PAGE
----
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Senior African judge wins second term on top world court

Justice Julia Sebutinde of Uganda is set for a second term on the UN’s International Court of Justice, one of a 15-member bench drawn from jurists round the world. She had faced competition for the slot from contenders put up by Nigeria, Croatia and, because of tensions between the two countries, from Rwanda as well. Justice Sebutinde has extensive international and African experience. She is regarded as probably Africa's most senior woman judge, and her re-appointment last week was widely expected.

Justice Julia Sebutinde from Uganda has been confirmed for a second nine-year term on the International Court of Justice. She joined the United Nation’s ICJ in February 2012, becoming the first African woman on that bench.

Copyright & A2K Issues - 14 November 2020

This is a free online international Information Service covering various topics, including copyright, plagiarism and other IP matters, Open Access, open publishing, open learning resources, institutional repositories, scholarly communication, digitization and library matters, mobile technologies, issues affecting access to k


Intellectual Property:

Analysis of Woods and Myburgh Comments on Copyright Amendment Bill (CAB) (South Africa)

Copyright Law and the Creative Industries

Unscrewing the future: the right to repair and circumvention of software TPMs in the EU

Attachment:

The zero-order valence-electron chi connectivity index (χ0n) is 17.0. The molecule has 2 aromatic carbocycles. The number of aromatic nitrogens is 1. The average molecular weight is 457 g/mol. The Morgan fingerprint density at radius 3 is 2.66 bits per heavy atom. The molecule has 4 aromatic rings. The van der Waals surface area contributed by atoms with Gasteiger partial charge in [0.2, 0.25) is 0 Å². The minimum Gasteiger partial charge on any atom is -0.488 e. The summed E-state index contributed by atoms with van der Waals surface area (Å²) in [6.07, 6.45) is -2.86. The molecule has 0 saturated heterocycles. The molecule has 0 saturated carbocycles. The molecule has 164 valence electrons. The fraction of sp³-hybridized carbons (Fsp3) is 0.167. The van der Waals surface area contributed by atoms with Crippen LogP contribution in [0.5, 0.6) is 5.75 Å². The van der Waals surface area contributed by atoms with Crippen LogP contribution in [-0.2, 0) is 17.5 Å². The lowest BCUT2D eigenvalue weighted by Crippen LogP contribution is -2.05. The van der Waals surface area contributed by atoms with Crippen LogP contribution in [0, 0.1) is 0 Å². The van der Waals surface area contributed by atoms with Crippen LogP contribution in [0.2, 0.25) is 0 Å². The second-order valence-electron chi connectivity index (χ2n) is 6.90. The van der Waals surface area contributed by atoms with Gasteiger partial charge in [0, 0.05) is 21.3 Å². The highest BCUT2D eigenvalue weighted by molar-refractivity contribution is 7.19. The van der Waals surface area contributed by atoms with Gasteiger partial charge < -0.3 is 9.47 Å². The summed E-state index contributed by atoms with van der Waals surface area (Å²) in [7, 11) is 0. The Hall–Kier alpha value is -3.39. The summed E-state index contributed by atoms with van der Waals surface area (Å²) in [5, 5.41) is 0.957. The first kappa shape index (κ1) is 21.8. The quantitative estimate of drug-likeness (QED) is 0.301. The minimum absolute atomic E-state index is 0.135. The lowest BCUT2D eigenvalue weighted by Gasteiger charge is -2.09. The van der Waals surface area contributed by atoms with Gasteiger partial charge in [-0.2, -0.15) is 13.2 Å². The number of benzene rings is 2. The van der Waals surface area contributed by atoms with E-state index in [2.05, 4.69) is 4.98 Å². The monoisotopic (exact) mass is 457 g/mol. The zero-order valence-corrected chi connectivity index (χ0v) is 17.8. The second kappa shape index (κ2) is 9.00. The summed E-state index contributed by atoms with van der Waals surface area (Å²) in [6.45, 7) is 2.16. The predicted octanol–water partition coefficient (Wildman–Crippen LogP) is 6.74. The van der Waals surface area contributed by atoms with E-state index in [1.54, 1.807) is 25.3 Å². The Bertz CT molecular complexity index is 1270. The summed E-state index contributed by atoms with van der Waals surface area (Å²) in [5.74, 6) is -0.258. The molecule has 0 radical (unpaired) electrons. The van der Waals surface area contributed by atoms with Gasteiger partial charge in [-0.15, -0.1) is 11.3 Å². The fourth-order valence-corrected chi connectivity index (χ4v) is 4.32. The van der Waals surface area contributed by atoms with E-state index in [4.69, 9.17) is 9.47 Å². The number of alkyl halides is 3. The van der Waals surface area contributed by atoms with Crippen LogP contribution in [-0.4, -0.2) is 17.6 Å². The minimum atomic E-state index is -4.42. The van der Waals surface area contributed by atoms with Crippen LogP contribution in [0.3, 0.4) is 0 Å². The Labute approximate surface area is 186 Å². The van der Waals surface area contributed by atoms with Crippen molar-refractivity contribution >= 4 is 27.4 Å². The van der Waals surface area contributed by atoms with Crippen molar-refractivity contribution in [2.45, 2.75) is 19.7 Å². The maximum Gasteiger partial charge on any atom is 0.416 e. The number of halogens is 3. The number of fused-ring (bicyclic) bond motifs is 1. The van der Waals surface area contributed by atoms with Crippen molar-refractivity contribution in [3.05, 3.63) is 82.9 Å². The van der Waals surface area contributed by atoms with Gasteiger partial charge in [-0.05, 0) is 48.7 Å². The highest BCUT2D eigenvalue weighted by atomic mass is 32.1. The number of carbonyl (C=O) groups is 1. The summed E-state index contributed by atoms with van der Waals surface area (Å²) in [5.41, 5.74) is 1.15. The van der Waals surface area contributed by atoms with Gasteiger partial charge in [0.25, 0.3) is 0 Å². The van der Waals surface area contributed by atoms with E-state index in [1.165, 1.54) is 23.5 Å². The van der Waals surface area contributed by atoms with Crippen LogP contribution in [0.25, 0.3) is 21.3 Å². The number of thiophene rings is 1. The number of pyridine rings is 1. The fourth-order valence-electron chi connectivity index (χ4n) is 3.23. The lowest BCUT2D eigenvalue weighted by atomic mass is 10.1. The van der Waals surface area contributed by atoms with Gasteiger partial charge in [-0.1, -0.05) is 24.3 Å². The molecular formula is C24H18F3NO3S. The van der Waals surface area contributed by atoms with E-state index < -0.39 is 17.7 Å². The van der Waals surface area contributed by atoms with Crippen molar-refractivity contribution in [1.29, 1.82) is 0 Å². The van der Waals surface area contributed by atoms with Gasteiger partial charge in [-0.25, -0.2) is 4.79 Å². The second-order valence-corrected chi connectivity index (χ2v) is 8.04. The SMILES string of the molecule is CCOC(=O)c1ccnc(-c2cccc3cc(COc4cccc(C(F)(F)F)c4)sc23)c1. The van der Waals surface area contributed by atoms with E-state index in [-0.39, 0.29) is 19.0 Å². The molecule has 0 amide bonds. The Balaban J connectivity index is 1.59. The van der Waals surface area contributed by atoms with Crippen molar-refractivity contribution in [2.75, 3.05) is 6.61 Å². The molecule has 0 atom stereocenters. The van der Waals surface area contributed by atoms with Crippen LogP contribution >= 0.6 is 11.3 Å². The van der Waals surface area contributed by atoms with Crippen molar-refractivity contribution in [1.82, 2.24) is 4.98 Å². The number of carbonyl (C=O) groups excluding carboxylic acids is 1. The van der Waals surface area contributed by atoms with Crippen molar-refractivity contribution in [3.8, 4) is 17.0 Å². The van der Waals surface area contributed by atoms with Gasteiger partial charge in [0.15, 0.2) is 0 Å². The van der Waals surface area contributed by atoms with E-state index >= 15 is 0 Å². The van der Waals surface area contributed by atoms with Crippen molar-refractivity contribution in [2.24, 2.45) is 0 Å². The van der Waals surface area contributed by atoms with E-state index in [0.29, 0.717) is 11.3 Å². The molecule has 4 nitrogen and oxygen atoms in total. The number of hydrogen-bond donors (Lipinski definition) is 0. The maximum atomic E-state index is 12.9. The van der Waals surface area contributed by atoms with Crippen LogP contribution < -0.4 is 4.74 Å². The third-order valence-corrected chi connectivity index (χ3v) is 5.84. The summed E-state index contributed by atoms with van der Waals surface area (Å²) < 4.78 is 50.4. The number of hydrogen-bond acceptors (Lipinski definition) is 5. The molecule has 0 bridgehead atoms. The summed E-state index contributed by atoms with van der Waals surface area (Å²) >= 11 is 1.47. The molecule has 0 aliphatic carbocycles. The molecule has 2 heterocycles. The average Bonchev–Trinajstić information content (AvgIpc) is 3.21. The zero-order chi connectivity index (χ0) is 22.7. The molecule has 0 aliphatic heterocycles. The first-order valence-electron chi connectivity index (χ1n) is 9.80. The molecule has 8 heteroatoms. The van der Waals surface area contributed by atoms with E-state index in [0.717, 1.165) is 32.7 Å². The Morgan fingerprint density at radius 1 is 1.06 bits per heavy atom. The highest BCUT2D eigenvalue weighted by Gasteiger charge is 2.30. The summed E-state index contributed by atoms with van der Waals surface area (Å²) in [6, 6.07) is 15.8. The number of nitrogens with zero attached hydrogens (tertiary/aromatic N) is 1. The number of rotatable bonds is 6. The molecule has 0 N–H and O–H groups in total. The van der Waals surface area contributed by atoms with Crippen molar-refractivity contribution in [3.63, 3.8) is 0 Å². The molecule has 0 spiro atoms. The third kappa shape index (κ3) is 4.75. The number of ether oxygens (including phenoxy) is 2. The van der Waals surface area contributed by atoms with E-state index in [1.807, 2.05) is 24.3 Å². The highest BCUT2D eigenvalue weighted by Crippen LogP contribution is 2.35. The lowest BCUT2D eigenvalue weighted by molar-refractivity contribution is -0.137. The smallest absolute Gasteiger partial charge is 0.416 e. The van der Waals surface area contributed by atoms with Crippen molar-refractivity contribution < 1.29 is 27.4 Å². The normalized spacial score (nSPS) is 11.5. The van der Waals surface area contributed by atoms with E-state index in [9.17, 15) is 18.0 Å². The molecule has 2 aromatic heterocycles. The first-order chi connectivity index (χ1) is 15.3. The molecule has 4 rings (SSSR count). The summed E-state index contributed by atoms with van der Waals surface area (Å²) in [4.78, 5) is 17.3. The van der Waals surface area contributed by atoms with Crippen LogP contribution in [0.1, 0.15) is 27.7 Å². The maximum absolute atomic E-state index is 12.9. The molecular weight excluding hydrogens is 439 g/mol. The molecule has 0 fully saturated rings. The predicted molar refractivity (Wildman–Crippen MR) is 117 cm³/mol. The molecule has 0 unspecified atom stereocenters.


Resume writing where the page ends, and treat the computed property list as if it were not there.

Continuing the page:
SADC unlawfully terminated Malawi judge's contract - Tribunal

After the disappointing, politically expedient demise of the Southern African Development Community Tribunal, a new decision by its replacement Southern African Development Community Administrative Tribunal (Sadcat) shows how a top staffer of the defunct body was leaned on by SADC to make him go quietly. But SADC reckoned without the determination of Judge Charles Mkandawire, someone who has shown his mettle in contentious cases heard in his home of Malawi.

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The applicant in this important case decided by the Southern African Development Community Administrative Tribunal was Judge Charles Mkandawire. He is a Malawian and was a member of the SADC Tribunal in its glory days when, based in Windhoek, it gave notice, by its work and brave decisions, that it was determined to ensure justice for all the parties that appeared before it.

Seychelles: new Chief Justice announced, sworn in

Supreme Court judge, Ronny Govinden, has been appointed as Chief Justice of Seychelles and was sworn in on November 9.

The new Chief Justice of Seychelles, Justice Ronny Govinden, has been a judge since 2017 and sits in both the criminal and civil divisions of the Supreme Court. His path to office began when he was called to the bar of Seychelles in 2000. Later he moved to the office of the Attorney General and from 2008 to 2017 he served as his country’s Attorney General.

Constitution 'is the boss', Lesotho judge tells police

Respect for individual rights and the Rule of Law is collapsing in several states in this region – Zimbabwe being a prime example. So it is a welcome relief to find a decision by a high court judge that is dedicated to the preservation and protection of constitutional values. The judge concerned, Sakoane Sakoane of Lesotho’s high court, had some powerful words of warning for the police after finding that they had attacked and assaulted a man for no acceptable reason.

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Tsolo Tjela is an unlikely candidate for police assault and brutality. At 51, he is solid citizen of Lesotho and chairs the Ha Likhotolo Village Crime Prevention Committee in the district of Mafeteng.


This tribute records and celebrates the extraordinary life of a US Supreme Court Justice I held in high regard, and who, as law reports will show, has contributed immensely to a better world for all.